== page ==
Mumbai and the Maharashtra coast as well as Gujarat have also seen the mushrooming of ISI bases. Last year, 23 ISI agents were nabbed in Mumbai. Agents have been arrested in Gujarat too. The ISI seems to have given up the idea of a major operation on the lines of the 1993 Mumbai blasts but is focusing on small, sustained operations that might be dismissed as minor irritants.
Security analysts chart the rise and expansion of ISI activities in different phases. The most crucial phase came during the late 80s-1989, to be precise-when the ISI expanded the scope of its terror in J&K. Many intelligence reports beginning 1987-88 warned of the coming terror but the central government failed to act. The real fillip to the separatist movement in the Valley came with the abduction of the then Union home minister Mufti Mohammed Sayeeds daughter Rubaiya Sayeed in 1990. She was freed after the demands of her kidnappers were met and five hardcore militants were released from prison. And the militant groups were emboldened.
Between 1990 and 1994, the ISI-sponsored terrorists consolidated their position in the Valley but by the mid-90s, particularly in the aftermath of the demolition of the Babri Masjid and the subsequent Mumbai blasts-where the ISI colluded with the underworld mafia-their strength had grown. Their highpoint: the Hazratbal standoff and burning of the Chrar-e-Sharif shrine.
Intelligence agencies here say the ISI, being a "government within a government" in Pakistan, is above the law and traditionally, any government there has to depend upon the agency for its survival. The ISI was set up in 1948 and is not accountable to anybody. Its main sources of finance: funds earmarked by the military, zakat funding (originally, charity) from West Asia and narcotics trade, which boomed after the ISI played its hand in Afghanistan in the early 80s during the last phase of the Soviet withdrawal from that country.
Of all of the ISIs worldwide operations, India occupies a very special place. A section of its powerful Joint Intelligence Bureau, responsible for political intelligence, is dedicated to operations in India. Another section, Joint Intelligence North, is in charge exclusively of J&K, including propaganda and covert operations. Its Joint Signal Intelligence Bureau gives communications support to militants operating in J&K while Joint Intelligence Technical looks after electronic intelligence.
Now experts say another element has been added: printing counterfeit Indian currency. Theres enough evidence to substantiate this. Last week, a junior staffer at the Pakistani embassy in Kathmandu, Asim Saboor, was caught red-handed by the Nepali cid. During the raid, they discovered fake Indian bank notes totalling Rs 50,000 in 500-rupee denominations. Saboor is suspected of stashing more money inside his house but apparently had time enough to burn them before the police caught up with him. Some of it has naturally trickled down to neighbouring Uttar Pradesh. Last December, in joint operations conducted by UPs special branch and some central agencies, a booming counterfeit currency industry was uncovered in the small towns of the state: Bulandshahr, Khurja, Meerut, Hardwar, Mussoorie and Sahibabad, to name a few.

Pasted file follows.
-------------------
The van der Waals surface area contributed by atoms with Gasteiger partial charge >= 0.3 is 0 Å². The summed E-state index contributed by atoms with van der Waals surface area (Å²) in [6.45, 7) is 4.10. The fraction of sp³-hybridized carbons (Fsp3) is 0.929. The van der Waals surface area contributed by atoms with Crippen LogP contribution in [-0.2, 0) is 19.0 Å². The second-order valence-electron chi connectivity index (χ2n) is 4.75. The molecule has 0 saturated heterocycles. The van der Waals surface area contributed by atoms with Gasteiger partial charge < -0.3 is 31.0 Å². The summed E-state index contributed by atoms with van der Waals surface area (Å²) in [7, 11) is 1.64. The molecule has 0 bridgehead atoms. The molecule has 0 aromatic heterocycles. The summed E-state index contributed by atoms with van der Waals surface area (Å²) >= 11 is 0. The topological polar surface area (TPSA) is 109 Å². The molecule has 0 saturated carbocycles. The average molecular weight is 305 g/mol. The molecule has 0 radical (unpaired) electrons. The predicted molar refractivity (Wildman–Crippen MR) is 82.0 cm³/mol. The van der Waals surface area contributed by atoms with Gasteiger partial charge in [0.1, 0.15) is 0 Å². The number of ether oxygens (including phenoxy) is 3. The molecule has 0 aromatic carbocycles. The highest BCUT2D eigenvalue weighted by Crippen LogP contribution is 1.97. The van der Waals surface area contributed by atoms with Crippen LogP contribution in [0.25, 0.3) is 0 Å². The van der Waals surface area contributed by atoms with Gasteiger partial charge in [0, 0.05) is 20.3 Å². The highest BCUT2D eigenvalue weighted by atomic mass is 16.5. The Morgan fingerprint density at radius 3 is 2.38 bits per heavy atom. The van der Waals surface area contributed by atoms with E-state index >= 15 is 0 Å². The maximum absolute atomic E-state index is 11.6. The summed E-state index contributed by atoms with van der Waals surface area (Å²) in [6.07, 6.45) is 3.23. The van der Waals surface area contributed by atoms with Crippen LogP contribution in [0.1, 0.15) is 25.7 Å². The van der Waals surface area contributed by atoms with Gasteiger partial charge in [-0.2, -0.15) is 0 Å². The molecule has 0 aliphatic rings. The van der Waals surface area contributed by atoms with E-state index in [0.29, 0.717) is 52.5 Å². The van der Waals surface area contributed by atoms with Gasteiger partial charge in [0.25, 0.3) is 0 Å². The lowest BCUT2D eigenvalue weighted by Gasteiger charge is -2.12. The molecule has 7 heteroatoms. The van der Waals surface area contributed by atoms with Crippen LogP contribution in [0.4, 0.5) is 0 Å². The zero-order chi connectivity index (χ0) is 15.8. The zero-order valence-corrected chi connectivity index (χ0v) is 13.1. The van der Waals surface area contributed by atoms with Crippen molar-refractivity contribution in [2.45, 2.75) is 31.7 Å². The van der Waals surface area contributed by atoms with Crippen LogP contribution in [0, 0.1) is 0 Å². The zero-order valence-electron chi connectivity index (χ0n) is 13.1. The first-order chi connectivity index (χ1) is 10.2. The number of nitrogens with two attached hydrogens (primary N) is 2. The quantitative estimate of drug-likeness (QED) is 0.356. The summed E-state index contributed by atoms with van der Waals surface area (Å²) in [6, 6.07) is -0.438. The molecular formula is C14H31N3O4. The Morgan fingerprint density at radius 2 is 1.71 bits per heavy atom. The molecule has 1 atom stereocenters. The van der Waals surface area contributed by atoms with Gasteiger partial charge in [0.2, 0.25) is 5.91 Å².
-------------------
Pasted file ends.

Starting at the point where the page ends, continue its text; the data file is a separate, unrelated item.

During the last decade or so, the ISI has been using countries neighbouring India to set up operational bases. While the hijacking has helped focus on what the ISI has done in Nepal, security experts say that some local organisations there with ISI links, like the Nepal Muslim Association, All Nepal Anjuman Islam Sangh, Nepal Muslim Ittehad Sangh and the All Nepal Muslim Sudha Samiti, have been expanding their membership. Similarly, they claim that in Bangladesh, the Jamait-e-Islami and its front organisations like the Islamic Chhatra Shibir have been provided assistance by the Pakistani intelligence organisation for their anti-India operations. In addition to this, there is the much-talked-about assistance which the ISI gives to various insurgent groups in the Northeast.
Just how serious is the ISI threat? The government and the intelligence agencies have pressed the alarm buttons. But there are experts of the view that while India needs to be on the guard as a nation, we cannot be obsessed by the ISI as some politicians want us to.
Says terrorism expert Maj Gen Afsir Karim: "Frankly, the whole thing has been blown out of proportion. Outside of J&K and Punjab, theyre not all that big. At best, they may make some trouble where it exists already. They may want to create communal disturbances if the situation is ripe. But thats it. So instead of blaming the ISI for everything that goes wrong, it is time we carried out a sober evaluation of their actual worth and clean up our own stables. "
Agrees Gen K.S. Khajuria, former director-general, military intelligence: "It has become a fad of politicians to raise the spectre of the ISI. It creates problems all around. Politicians like to push the Pakistan button for their vote-gathering and the whole system, particularly the army, gets involved."
But the evidence with the home ministry seems to suggest otherwise. And the bomb blast in Srinagar which killed 19 people last fortnight and the explosion at Old Delhi railway station, which left twenty-two injured, only add to the fear complex. While the ISI hand is sometimes cited by police and intelligence officials to explain away many acts of crime, it is beyond doubt that the ISI has spread its tentacles.
Clearly, the role of the ISI, in the light of the latest hijacking episode, is going to come in for more scrutiny, not just by the security agencies but the public as well. For Indian politicians and the vast bureaucracy that serves it, it is sure to pose a challenge as tough as any in the new millennium.